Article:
Who had lunch? Who cares. But when it comes to coalitions – members must decide

There was some excitement/dismay (delete as appropriate) overnight with Newsnight reporting that there had been a meeting between senior Labour and Lib Dem figures. Now to be honest I don’t base too much on who has lunch with who in Westminster to be honest. For example, I’ve been known to have lunch, dinner, coffee or even the occasional pint with Tories, and that doesn’t mean I’m off to work for ConHome any time soon. People in Westminster often have friends across political lines, and it’s only in the warped world of party politics where people are expected to pick their friends by dint of political persuasion.

No – it doesn’t worry me that Lords Wood and Adonis have been having lunch with senior Lib Dems, as long as we’re not seeing the party lowering their sights for 2015. The past few weeks have shown the size of the task that Labour faces to win next year – and the profound changes that need to be made to achieve a Labour win. But the party still insist that a Labour majority is their aim, as it should be. As it must be.

Clegg Miliband 2014-06-05 10-08-14

What does concern me though is the assumption from both the press – and many politicians – that coalition deals should be meetings or lunches between senior politicians. That phone calls or texts between leaders, or conversations between backroom boys, should be enough to bond two parties together in coalition. It simply wouldn’t be – ask Tory and Lib Dem members (or what’s left of them since 2010) and they’ll tell you that including your members in the debate about a coalition is essential. Especially if (like me) they’re intensely sceptical (to say the least) of doing a deal with a party they consider essentially untrustworthy and without scruples. When it comes to coalition deals, members must have the final say – and 71% of you agree. As I wrote back in April, there are three main benefits to such an approach:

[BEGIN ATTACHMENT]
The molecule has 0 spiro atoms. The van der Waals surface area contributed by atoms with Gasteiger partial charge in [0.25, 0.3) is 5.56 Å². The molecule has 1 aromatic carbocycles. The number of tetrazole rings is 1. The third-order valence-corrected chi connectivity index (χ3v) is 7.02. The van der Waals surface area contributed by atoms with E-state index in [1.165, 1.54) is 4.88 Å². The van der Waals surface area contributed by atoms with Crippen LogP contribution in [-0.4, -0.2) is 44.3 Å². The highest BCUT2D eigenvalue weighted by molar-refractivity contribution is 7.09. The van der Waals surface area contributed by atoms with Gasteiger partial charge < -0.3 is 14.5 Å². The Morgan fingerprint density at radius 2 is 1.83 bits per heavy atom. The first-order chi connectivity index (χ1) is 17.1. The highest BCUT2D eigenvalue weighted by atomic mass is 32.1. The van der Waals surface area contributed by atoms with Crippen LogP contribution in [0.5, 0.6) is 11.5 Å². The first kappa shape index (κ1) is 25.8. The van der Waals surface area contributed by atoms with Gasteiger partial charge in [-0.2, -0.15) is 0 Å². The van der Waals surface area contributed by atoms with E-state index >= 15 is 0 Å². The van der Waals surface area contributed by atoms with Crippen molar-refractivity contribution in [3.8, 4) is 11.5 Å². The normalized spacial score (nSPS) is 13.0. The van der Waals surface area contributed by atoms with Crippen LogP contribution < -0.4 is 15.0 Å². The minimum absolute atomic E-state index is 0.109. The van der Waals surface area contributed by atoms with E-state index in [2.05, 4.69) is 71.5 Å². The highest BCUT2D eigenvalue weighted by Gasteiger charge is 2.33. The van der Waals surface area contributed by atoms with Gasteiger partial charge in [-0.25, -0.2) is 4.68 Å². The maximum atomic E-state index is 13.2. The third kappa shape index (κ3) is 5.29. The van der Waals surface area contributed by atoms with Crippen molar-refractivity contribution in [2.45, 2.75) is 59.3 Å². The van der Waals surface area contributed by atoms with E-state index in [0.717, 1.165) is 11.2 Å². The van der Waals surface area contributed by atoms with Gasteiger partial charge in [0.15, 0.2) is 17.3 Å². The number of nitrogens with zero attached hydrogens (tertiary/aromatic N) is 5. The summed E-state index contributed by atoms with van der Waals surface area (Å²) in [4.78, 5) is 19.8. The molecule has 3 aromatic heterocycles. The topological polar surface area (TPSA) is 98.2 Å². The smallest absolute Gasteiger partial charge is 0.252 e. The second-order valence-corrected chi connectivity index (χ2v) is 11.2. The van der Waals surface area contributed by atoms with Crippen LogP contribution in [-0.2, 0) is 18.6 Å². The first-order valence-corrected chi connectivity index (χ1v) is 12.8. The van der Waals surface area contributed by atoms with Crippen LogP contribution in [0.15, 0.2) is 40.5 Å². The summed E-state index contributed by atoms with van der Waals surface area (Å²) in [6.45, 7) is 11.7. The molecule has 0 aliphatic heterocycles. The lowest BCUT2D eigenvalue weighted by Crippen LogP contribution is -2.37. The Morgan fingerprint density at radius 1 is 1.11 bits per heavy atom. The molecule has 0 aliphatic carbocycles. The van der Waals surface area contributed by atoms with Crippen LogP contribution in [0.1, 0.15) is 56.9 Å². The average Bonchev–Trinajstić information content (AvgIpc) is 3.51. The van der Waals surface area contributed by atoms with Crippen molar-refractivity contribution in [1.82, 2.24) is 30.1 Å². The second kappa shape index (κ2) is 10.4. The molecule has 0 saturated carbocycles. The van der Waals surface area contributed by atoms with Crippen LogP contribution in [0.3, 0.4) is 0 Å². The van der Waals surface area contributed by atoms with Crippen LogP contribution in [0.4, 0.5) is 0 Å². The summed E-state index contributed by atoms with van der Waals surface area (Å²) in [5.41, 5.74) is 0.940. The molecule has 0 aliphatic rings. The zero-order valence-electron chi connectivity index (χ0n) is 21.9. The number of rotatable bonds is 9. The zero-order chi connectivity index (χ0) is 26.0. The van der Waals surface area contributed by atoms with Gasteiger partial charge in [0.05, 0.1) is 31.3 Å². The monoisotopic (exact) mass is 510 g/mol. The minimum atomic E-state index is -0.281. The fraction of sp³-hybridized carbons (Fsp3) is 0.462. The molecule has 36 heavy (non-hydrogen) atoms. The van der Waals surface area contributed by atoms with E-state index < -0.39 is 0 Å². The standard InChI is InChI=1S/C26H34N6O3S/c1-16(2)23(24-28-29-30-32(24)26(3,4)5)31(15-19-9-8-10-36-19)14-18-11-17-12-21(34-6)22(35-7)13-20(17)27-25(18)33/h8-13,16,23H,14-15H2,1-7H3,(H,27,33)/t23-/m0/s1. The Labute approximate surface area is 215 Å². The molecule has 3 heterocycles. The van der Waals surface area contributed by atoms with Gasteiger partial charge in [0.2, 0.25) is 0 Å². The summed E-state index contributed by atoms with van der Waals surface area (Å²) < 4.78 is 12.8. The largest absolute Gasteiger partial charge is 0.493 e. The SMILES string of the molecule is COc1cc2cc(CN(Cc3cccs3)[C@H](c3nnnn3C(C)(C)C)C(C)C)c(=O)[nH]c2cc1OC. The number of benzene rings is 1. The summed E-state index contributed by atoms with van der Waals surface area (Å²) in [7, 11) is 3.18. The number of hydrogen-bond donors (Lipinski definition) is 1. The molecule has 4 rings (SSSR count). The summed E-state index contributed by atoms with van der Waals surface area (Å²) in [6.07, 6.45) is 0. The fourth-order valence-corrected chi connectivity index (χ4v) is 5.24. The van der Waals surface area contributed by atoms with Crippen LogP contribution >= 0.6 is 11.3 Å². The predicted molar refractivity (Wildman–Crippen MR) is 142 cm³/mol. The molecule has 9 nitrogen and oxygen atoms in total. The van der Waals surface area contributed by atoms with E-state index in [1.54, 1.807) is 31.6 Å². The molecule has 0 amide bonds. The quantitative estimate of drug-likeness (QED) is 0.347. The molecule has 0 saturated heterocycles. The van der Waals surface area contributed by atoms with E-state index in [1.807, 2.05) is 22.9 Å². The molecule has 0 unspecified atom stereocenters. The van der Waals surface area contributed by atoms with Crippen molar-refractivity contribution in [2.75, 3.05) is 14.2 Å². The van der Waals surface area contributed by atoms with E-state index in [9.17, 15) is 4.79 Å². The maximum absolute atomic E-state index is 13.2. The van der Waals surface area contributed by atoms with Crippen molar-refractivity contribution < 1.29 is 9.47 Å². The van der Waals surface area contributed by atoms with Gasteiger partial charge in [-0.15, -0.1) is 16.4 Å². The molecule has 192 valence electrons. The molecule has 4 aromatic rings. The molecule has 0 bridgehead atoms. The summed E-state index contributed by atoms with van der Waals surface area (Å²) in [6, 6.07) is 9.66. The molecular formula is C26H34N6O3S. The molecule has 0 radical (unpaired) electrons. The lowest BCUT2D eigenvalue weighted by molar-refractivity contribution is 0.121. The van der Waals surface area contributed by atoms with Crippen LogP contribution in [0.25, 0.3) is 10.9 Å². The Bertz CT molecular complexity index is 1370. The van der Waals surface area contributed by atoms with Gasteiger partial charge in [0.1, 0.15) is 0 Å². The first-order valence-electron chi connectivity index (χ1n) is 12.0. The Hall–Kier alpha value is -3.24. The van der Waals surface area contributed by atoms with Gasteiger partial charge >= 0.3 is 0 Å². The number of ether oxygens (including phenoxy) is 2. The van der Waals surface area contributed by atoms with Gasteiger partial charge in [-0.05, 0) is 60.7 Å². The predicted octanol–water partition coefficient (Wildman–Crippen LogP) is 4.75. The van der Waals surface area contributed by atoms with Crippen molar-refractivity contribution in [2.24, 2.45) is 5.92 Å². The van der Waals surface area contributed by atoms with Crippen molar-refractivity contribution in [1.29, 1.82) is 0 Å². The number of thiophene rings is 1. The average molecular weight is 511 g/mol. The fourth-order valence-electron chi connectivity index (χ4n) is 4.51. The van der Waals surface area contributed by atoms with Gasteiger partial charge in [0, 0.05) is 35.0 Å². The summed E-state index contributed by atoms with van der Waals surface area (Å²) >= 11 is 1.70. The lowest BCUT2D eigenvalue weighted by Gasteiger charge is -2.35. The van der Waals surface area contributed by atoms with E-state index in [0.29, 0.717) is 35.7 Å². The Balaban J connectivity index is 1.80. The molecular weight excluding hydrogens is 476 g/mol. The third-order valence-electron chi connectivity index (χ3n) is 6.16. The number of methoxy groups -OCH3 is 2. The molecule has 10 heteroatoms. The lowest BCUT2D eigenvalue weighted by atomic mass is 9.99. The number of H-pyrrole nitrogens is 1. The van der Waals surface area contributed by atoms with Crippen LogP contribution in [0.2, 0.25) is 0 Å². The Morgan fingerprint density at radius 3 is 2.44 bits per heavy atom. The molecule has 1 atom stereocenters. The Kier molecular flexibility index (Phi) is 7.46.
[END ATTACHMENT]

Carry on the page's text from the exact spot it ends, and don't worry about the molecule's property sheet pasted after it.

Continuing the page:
– It stops a rush to make quick (bad) decisions: Because Britain isn’t used to coalitions, political parties tend to think that a coalition must be put together in days if not hours to avoid Britain tumbling into the abyss. That isn’t the case – our government is stable enough to allow a few weeks worth of negotiations to get five years worth of government right. This government ended up ignoring large chunks of the coalition agreement and running out of legislation half way through the parliament. That was in part because they only spent five days planning it.

– Members can hold their parties to an agreement worth signing: Having a vote of members means that the leadership has to convince the party that they’ve got a good deal from coalition negotiations. That means maintaining popular policies from the manifesto, and maintaining a sense of radicalism to enthuse the base. It also means that party leaders can’t be seen to roll over and accept too many demands from their coalition partners/opponents without something significant in return.

– It binds the party to the decision: If the Labour leadership imposed a coalition agreement with the Lib Dems on the party in a top-down manner, there would be no reason to expect that party members would back it. The antipathy towards the Lib Dems from party members and supporters alike is palpable, and such a deal could damage the party long term. However, if party members are forced to decide between an uncomfortable coalition deal and a Tory government, they may be more open to the compromises that might be necessary. By giving the ultimate choice to their party members, the SPD ensured that any dissent about their coalition deal would be minimised. For the party leadership, that’s not to be sniffed at.

Such a position would not only be right for the party – but by strengthening his negotiating position, it’d be better for Miliband too…

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